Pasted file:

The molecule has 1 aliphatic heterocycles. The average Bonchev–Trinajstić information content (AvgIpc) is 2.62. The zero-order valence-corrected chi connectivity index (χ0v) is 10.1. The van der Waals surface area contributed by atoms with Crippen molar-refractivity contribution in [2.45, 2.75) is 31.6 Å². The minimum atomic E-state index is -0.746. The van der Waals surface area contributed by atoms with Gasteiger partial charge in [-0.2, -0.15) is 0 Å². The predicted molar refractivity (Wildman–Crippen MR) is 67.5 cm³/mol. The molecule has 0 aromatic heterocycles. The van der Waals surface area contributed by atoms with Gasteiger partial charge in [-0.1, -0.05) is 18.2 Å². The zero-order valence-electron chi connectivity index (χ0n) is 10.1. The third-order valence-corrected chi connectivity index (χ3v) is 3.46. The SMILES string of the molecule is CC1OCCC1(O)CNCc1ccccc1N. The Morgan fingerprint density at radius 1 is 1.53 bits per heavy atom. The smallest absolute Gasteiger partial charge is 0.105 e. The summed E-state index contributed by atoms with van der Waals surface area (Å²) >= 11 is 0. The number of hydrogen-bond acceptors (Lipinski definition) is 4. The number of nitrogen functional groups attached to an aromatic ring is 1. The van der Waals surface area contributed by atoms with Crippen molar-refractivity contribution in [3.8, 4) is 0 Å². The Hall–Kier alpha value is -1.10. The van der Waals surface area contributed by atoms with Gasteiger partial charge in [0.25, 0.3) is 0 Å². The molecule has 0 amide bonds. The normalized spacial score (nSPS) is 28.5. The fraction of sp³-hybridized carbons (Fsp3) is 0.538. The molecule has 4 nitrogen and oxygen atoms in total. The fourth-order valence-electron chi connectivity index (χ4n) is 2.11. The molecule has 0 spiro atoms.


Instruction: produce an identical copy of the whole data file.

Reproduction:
The molecule has 1 aliphatic heterocycles. The average Bonchev–Trinajstić information content (AvgIpc) is 2.62. The zero-order valence-corrected chi connectivity index (χ0v) is 10.1. The van der Waals surface area contributed by atoms with Crippen molar-refractivity contribution in [2.45, 2.75) is 31.6 Å². The minimum atomic E-state index is -0.746. The van der Waals surface area contributed by atoms with Gasteiger partial charge in [-0.2, -0.15) is 0 Å². The predicted molar refractivity (Wildman–Crippen MR) is 67.5 cm³/mol. The molecule has 0 aromatic heterocycles. The van der Waals surface area contributed by atoms with Gasteiger partial charge in [-0.1, -0.05) is 18.2 Å². The zero-order valence-electron chi connectivity index (χ0n) is 10.1. The third-order valence-corrected chi connectivity index (χ3v) is 3.46. The SMILES string of the molecule is CC1OCCC1(O)CNCc1ccccc1N. The Morgan fingerprint density at radius 1 is 1.53 bits per heavy atom. The smallest absolute Gasteiger partial charge is 0.105 e. The summed E-state index contributed by atoms with van der Waals surface area (Å²) >= 11 is 0. The number of hydrogen-bond acceptors (Lipinski definition) is 4. The number of nitrogen functional groups attached to an aromatic ring is 1. The van der Waals surface area contributed by atoms with Crippen molar-refractivity contribution in [3.8, 4) is 0 Å². The Hall–Kier alpha value is -1.10. The van der Waals surface area contributed by atoms with Gasteiger partial charge in [0.25, 0.3) is 0 Å². The molecule has 0 amide bonds. The normalized spacial score (nSPS) is 28.5. The fraction of sp³-hybridized carbons (Fsp3) is 0.538. The molecule has 4 nitrogen and oxygen atoms in total. The fourth-order valence-electron chi connectivity index (χ4n) is 2.11. The molecule has 0 spiro atoms.